* Inventories, consumer spending to boost growth
* Business spending on equipment, software seen slower
* Report could overstate economy's strength
* Too soon to gauge impact of U.S. spending cuts
By Lucia Mutikani
WASHINGTON, April 26 U.S. economic growth
probably gained steam in the first quarter on strong consumer
spending, but the momentum is already ebbing and could slow
further as the impact of automatic government spending cuts kick
Gross domestic product likely expanded at a 3.0 percent
annual rate, according to a Reuters poll of economists, after
growth nearly stalled at 0.4 percent in the fourth quarter.
Part of the expected acceleration in activity will reflect
farmers filling up silos after a drought last summer decimated
crop output. Removing farm inventories, growth would probably be
around a mediocre 2 percent rate, economists said.
"If we do come in near consensus, it will be a false
positive reading for the economy," said Robert Dye, chief
economist at Comerica in Dallas. "It is still in that
weak-to-moderate growth range of around 2 percent and is still
struggling to maintain forward momentum."
The Commerce Department will release the first-quarter GDP
report on Friday at 8:30 a.m (1230 GMT).
Given signs the economy has weakened in recent weeks, the
GDP data will probably not get much play in U.S. financial
markets. It is not expected to carry a lot weight at next week's
Federal Reserve policy meeting either. The U.S. central bank is
widely expected to keep purchasing bonds at a pace of $85
billion a month.
"The reality is the deceleration in the data that we have
seen in the last weeks is going to be at the forefront,
especially when you look at the Fed meeting next week," said
Jacob Oubina, a senior U.S. economist at RBC Capital Markets in
New York. "They are going to mark down their economic
assessment. The second quarter is tracking closer to 1 percent."
Data ranging from employment to retail sales and
manufacturing weakened substantially in March after robust gains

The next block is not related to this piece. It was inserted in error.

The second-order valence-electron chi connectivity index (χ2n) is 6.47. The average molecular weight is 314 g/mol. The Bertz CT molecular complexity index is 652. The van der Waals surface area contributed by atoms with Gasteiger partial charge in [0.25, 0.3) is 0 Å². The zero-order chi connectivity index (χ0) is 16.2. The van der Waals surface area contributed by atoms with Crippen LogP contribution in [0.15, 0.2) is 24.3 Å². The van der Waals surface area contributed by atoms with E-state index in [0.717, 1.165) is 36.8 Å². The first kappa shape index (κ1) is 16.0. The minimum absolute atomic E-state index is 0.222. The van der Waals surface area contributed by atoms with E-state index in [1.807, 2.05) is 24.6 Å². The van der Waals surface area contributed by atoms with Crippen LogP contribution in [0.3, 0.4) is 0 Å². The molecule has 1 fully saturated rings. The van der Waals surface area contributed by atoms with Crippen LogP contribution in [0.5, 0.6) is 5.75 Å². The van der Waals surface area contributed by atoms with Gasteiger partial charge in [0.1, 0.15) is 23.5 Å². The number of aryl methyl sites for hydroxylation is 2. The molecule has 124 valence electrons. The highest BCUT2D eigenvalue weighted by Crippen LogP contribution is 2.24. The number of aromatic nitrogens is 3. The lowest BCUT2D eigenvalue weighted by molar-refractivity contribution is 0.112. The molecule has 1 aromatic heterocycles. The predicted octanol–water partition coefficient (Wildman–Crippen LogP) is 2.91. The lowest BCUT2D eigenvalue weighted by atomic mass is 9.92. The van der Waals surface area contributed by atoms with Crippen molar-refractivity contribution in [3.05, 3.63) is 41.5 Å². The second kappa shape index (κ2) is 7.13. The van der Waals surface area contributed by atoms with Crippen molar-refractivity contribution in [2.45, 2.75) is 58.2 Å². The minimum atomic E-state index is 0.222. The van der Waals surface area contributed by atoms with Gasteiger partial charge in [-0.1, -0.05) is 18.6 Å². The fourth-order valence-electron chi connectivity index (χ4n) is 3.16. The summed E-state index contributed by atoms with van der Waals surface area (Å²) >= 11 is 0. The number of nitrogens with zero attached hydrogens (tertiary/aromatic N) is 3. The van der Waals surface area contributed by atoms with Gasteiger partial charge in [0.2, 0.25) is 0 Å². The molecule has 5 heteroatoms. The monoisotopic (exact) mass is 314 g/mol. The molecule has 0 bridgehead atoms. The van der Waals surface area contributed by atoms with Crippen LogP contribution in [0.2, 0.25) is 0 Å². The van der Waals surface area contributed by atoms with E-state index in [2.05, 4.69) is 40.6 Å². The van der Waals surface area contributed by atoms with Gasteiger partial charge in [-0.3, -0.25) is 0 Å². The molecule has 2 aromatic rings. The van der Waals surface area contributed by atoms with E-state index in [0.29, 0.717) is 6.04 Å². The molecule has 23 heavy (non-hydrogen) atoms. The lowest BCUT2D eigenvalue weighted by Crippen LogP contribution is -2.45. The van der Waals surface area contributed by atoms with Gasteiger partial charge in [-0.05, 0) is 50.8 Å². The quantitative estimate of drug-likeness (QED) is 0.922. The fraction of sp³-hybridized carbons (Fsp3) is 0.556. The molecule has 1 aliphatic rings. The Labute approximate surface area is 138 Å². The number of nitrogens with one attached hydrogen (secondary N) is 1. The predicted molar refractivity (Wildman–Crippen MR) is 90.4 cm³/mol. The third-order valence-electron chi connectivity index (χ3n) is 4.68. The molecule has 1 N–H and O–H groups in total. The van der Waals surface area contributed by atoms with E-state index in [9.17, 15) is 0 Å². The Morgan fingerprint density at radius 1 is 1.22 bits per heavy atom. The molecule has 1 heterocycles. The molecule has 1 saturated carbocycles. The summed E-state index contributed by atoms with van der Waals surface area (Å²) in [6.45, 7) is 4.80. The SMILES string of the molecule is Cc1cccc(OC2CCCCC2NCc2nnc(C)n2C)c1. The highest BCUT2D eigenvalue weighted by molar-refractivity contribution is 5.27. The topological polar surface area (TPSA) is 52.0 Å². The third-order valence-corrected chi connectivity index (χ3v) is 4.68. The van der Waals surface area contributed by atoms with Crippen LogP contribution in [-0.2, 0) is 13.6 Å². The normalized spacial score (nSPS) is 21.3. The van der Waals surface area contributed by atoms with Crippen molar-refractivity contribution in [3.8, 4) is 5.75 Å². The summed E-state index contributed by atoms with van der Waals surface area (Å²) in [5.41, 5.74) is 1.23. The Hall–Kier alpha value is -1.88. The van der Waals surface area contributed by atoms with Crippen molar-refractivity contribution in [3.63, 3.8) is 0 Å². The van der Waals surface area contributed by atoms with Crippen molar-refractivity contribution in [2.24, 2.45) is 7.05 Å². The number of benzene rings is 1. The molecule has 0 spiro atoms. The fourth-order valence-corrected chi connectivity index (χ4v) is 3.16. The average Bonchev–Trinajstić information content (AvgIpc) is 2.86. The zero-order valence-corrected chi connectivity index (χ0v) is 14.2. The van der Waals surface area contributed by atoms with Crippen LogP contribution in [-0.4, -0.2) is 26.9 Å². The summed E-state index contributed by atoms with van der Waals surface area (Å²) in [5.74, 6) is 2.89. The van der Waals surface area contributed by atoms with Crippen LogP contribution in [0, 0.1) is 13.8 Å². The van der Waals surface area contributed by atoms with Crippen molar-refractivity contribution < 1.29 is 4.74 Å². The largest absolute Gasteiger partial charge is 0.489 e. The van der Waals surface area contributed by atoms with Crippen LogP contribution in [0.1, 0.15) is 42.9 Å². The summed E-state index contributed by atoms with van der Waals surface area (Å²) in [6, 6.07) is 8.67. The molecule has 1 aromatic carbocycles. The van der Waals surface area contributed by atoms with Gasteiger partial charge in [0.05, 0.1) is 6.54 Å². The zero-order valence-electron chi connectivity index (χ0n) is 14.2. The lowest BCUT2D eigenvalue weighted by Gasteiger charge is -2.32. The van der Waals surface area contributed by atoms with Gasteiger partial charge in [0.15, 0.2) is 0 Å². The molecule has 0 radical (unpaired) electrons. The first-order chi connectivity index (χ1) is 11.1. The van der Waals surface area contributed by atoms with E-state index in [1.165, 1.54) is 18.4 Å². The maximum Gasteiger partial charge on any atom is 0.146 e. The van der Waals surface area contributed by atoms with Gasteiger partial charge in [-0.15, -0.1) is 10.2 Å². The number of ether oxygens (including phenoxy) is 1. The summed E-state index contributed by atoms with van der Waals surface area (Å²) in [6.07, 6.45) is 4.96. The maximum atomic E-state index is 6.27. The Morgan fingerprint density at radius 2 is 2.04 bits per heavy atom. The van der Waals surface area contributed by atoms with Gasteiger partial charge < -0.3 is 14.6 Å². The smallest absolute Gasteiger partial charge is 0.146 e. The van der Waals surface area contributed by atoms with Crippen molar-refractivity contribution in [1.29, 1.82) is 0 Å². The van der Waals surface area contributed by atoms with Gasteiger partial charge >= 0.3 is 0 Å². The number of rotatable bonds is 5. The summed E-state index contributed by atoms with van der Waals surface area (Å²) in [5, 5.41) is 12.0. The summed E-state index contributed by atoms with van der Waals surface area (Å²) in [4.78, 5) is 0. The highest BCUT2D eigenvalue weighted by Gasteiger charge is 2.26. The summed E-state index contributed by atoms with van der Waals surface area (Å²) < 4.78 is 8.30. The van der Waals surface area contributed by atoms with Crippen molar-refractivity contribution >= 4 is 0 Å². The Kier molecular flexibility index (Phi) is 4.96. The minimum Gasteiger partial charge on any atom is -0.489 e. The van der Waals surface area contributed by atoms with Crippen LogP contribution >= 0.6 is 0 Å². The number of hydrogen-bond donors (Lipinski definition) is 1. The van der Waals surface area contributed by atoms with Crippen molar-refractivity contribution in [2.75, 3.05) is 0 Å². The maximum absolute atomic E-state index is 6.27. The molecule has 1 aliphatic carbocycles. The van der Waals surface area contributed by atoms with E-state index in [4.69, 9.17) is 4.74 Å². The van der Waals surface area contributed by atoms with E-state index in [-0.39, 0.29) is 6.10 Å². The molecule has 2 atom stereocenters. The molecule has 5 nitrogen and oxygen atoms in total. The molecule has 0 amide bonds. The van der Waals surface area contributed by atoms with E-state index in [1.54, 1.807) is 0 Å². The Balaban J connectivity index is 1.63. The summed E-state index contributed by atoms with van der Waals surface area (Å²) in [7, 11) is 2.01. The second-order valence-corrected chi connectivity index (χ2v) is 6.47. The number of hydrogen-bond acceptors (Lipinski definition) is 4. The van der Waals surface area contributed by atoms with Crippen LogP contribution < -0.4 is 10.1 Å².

in the first two months of the year. There are indications the
weakness persisted into April.
The GDP report is expected to show contributions to growth
from all areas of the economy, with the exception of government,
trade and investment by businesses in offices and other
Consumer spending, which accounts for more than two-thirds
of U.S. economic activity, is expected to have increased at
around a 3 percent pace, which would be its fastest since at
least the first quarter of 2011. It grew at a 1.8 percent rate
in the fourth quarter.
Much of the anticipated gains in first-quarter spending are
expected to come from automobile purchases and outlays for
utilities, which were boosted by unusually cold temperatures.
Consumers managed to step up their spending despite the return
of a 2 percent payroll tax and higher gasoline prices.
Another big contributor is expected to be a much faster pace
of inventory accumulation. Inventories are expected to add as
much as a full percentage point to GDP growth after chopping off
1.5 points from output in the final three months of last year.
While business spending on equipment and software likely
slowed, it is still expected to have added to growth.
Economists caution that it is too early to blame the cooling
in business investment and other more recent signs of economic
softness on the $85 billion in mandatory government spending
cuts, known as the sequester, that began on March 1.
"I don't think we are going to feel the full drag of that
until the third quarter, so we got a ways to go before we fully
understand what the full effects of fiscal tightening are," said
Homebuilding is expected to have marked an eighth straight
quarter of growth, though the pace probably moderated from the
fourth quarter. Housing added to growth last year for the first
time since 2005 and its recovery should help ensure the economy
does not contract.
The stronger dollar during the quarter likely weighed on
export growth, with the resulting trade deficit being a drag on
output. The dollar strengthened about 4 percent on a
trade-weighted basis from January through March.
"This is coming at a time when the global economic recovery
is beginning to show signs of strain," said Millan Mulraine, a
senior economist at TD Securities in New York.